Overeating, especially unhealthy foods, is another factor that can negatively affect your brain and body. Studies show that an obese person’s brain ages faster compared to that of a person who is more lean.

Too Much Doomscrolling

Spending extended time periods on social media, checking the news and generally being in a vortex of reading the news is not good for your mood or your brain health.

This type of activity can upsets your cortisol levels and keep you awake at night. Try to get off devices at least an hour before you start your wind down routine before bed.

Too Much Alcohol

Moderation is the key here. Too much alcohol can damage your gut health, liver, and impair the function of your brain.

Researchers have found that heavy or chronic drinkers have a smaller brain, diminished memory, an inability to think abstractly and reduced ability to focus.

If you think you have a problem with alcohol, please contact your GP.

Too Much Stress

Too much of this and if reaches extreme levels, stress can cause significant harm to your health, weaken your immune system, cause insomnia, depression, and even increase the risk of heart disease.

Chronic stress can damage or kill off brain cells, this is because stress causes a surplus of the neurotransmitter called glutamate, which creates free radicals in the brain.

These free radicals can cause damage to healthy brain cells. Make sure you have stress busting skills you can turn to when you need to.

Keep well, Dr Clara Russell

New habits, new neural pathways

New habits, new neural pathways – 8 hobbies great for your brain health


Research from Harvard Medical School and neurologists tell us that learning a new skill has a variety of effects on the physical structures of the brain itself. 
New information introduced to our mind connects new neural pathways, which makes our thinking more agile and more efficient and crucially, maintains good brain health.
It also makes our brain matter denser, speeding up our thinking even more and this has even been shown to help the elderly avoid the effects of dementia and slow our cognitive ageing. 


With this in mind, here are some new skills you can learn from the comfort of your home.


Join an Online Choir Music charity Nordoff Robbins invites you to sing together from the comfort of your own home using video platform Zoom. Find out more here.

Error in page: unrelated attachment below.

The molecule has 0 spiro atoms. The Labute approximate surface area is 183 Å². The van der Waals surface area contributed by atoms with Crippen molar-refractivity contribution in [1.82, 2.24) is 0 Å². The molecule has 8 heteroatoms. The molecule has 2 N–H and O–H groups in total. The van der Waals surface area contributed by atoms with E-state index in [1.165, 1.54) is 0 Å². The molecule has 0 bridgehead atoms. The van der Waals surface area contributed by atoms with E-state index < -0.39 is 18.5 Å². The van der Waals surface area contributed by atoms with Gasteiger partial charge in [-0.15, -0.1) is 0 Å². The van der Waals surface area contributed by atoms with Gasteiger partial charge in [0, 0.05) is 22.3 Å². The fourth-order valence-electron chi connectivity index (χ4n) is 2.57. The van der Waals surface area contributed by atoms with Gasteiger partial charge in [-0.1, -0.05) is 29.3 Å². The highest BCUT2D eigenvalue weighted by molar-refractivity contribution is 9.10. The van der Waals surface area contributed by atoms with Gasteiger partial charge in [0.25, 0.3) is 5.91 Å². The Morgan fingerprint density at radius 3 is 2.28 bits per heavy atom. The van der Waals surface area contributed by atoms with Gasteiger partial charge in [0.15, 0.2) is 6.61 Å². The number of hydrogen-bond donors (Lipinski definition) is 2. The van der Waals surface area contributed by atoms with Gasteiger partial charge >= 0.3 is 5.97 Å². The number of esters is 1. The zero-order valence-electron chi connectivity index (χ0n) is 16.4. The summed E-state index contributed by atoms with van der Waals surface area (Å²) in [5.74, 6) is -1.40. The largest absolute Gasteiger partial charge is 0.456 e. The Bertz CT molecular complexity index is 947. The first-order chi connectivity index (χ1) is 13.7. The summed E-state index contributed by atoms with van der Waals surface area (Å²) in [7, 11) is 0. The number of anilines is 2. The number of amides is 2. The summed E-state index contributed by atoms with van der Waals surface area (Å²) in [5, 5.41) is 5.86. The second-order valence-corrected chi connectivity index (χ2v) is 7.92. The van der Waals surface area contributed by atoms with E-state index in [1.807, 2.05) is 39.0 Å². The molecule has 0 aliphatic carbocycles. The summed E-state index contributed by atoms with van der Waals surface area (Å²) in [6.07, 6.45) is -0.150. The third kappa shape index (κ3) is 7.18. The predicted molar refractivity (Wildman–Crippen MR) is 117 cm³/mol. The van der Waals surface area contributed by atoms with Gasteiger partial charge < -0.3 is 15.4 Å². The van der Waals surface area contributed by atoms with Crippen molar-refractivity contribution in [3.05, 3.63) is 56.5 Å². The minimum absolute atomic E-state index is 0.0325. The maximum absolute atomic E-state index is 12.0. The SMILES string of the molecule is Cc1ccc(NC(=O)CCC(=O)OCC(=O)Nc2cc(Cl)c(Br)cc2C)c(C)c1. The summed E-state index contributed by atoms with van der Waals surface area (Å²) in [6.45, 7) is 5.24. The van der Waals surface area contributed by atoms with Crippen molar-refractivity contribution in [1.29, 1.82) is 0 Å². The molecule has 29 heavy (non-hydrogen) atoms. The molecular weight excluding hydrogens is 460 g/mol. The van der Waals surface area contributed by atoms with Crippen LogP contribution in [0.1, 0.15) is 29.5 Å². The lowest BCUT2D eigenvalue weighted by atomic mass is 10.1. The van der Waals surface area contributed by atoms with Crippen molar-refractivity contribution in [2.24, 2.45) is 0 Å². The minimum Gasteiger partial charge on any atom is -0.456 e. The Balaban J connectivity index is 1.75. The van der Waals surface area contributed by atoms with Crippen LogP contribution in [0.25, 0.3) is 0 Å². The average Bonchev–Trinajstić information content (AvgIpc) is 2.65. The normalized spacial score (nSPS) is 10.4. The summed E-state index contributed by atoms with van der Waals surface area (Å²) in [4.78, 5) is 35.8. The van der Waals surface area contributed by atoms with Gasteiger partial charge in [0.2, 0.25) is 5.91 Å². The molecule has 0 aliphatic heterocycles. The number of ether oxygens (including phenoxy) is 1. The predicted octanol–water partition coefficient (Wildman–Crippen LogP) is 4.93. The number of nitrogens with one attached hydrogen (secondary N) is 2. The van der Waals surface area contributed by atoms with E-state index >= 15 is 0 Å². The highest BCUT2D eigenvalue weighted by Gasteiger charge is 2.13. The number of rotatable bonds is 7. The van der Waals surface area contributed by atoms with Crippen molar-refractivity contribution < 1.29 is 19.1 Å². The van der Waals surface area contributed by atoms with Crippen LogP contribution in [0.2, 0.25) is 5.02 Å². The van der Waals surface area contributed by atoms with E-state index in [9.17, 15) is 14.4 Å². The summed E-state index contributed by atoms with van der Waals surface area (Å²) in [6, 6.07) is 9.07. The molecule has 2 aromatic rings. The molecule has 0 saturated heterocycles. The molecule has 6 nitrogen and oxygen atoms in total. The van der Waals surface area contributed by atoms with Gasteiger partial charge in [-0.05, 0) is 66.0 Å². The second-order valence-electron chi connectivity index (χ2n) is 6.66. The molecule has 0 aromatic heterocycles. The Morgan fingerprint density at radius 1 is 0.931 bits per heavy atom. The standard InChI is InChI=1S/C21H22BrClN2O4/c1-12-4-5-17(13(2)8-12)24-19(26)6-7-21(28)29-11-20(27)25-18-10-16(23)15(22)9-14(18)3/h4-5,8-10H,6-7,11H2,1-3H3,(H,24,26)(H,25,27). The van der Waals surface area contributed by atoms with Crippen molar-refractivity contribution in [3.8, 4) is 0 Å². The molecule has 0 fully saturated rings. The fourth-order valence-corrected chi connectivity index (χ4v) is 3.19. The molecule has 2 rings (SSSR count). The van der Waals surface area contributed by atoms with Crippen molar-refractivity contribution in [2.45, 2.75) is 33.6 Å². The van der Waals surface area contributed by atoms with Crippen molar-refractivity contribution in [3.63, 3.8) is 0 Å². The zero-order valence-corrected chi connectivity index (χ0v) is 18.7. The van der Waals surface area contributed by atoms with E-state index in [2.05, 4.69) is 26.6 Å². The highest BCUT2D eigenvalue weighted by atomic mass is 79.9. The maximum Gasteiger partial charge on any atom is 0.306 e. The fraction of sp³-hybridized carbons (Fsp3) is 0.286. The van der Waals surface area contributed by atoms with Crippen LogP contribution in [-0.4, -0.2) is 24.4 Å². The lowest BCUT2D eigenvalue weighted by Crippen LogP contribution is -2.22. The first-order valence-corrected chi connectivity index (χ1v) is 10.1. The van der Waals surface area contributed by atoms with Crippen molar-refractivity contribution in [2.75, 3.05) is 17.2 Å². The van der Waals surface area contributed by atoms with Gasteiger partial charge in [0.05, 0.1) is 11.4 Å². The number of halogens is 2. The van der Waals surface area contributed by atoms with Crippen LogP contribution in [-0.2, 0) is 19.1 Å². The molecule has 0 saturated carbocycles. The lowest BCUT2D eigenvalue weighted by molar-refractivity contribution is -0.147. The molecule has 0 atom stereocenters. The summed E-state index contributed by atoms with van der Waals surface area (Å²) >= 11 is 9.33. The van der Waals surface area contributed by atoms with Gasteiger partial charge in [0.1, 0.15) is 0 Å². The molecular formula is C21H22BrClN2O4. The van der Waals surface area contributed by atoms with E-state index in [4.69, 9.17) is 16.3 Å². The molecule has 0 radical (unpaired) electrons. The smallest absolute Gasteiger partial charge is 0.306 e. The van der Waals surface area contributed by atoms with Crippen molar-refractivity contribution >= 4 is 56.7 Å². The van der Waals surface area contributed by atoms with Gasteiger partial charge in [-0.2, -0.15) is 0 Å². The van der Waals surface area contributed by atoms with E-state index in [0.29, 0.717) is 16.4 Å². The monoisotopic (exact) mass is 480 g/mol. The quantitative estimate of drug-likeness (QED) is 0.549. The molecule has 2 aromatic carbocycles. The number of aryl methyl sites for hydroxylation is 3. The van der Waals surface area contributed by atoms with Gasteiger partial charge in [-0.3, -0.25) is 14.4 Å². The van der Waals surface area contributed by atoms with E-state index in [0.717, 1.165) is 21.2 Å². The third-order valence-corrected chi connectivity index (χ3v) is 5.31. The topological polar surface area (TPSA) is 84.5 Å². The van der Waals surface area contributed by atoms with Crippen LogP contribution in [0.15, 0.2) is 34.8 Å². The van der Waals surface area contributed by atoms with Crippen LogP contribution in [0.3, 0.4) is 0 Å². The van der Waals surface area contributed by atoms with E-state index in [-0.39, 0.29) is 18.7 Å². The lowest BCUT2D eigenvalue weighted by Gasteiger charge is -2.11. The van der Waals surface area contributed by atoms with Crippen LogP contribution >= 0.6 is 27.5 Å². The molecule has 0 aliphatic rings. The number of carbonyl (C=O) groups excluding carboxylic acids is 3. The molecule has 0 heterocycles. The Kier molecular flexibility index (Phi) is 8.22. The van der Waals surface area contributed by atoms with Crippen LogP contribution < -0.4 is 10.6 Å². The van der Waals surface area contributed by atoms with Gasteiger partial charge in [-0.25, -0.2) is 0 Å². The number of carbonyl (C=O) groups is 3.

Learn a new language Whether it’s just a few conversational basics or if you want to learn in-depth, apps like Babbel and Duo Lingo mean you can learn some new lingo. You could try Polish to Danish, Norwegian to Turkish and a few more besides.


Cook up a storm Google celebrity chefs on You Tube or look up your favourite chef on Instagram or Facebook and you’ll find chefs sharing their best how-to recipes for simple suppers or midweek meals. One of our favourites is Tom Kerridge on Facebook.


Embrace Mindfulness The Headspace or Calm apps on Google play come highly recommended. This online course from Be Mindful is also excellent. 


Learn Flamenco If dancing floats your boat and you’d like to learn, this website has lots of videos, tips and blog and lessons online.


Learn CalligraphyExplore your creativity and learn a new art form. Skillshare has lots of courses on creativity.


Make a Macaron or two There are lots of online forums dedicated to these French custardy little cakes. Apparently they’re quick tricky to make though this website makes it look quite easy!

Get into Quilting If you’ve ever fancied learning how to do this, you can do it on this website which is dedicated to Beatrix Potter’s Peter Rabbit.

Keep Well

Dr Clara Russell

Why getting Creative is good for your Brain Health

Creativity Boosts Brain Health

When it comes to boosting your brain health, one of the easiest ways of doing this is by getting creative. This needn’t be design led work or immersing yourself in meditation, it can be as simple as drawing, crocheting, playing music or cooking.

Creativity – in whatever form –  is powerful, it goes beyond just making you happy and connected to a new experience, it’s also great for brain health, today and for tomorrow. Writing helps people manage their negative emotions in a productive way, and painting or drawing helps people express trauma or experiences that they find too difficult to put in to words. A number of studies have shown positive results.